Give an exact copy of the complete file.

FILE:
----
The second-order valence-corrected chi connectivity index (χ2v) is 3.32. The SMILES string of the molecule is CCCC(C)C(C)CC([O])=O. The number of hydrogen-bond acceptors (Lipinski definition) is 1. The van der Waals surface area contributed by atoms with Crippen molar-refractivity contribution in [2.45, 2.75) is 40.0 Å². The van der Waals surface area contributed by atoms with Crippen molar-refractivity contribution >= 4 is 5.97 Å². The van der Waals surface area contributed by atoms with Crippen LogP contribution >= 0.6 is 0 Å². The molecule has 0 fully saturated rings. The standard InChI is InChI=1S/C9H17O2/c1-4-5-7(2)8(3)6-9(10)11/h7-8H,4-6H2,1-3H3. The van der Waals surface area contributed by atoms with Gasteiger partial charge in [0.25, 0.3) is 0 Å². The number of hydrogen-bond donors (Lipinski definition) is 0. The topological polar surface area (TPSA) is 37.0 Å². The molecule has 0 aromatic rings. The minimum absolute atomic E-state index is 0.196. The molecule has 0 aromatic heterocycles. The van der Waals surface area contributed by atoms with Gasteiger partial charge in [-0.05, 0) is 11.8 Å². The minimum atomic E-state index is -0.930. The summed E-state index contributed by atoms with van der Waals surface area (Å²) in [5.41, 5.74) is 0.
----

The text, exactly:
The second-order valence-corrected chi connectivity index (χ2v) is 3.32. The SMILES string of the molecule is CCCC(C)C(C)CC([O])=O. The number of hydrogen-bond acceptors (Lipinski definition) is 1. The van der Waals surface area contributed by atoms with Crippen molar-refractivity contribution in [2.45, 2.75) is 40.0 Å². The van der Waals surface area contributed by atoms with Crippen molar-refractivity contribution >= 4 is 5.97 Å². The van der Waals surface area contributed by atoms with Crippen LogP contribution >= 0.6 is 0 Å². The molecule has 0 fully saturated rings. The standard InChI is InChI=1S/C9H17O2/c1-4-5-7(2)8(3)6-9(10)11/h7-8H,4-6H2,1-3H3. The van der Waals surface area contributed by atoms with Gasteiger partial charge in [0.25, 0.3) is 0 Å². The number of hydrogen-bond donors (Lipinski definition) is 0. The topological polar surface area (TPSA) is 37.0 Å². The molecule has 0 aromatic rings. The minimum absolute atomic E-state index is 0.196. The molecule has 0 aromatic heterocycles. The van der Waals surface area contributed by atoms with Gasteiger partial charge in [-0.05, 0) is 11.8 Å². The minimum atomic E-state index is -0.930. The summed E-state index contributed by atoms with van der Waals surface area (Å²) in [5.41, 5.74) is 0.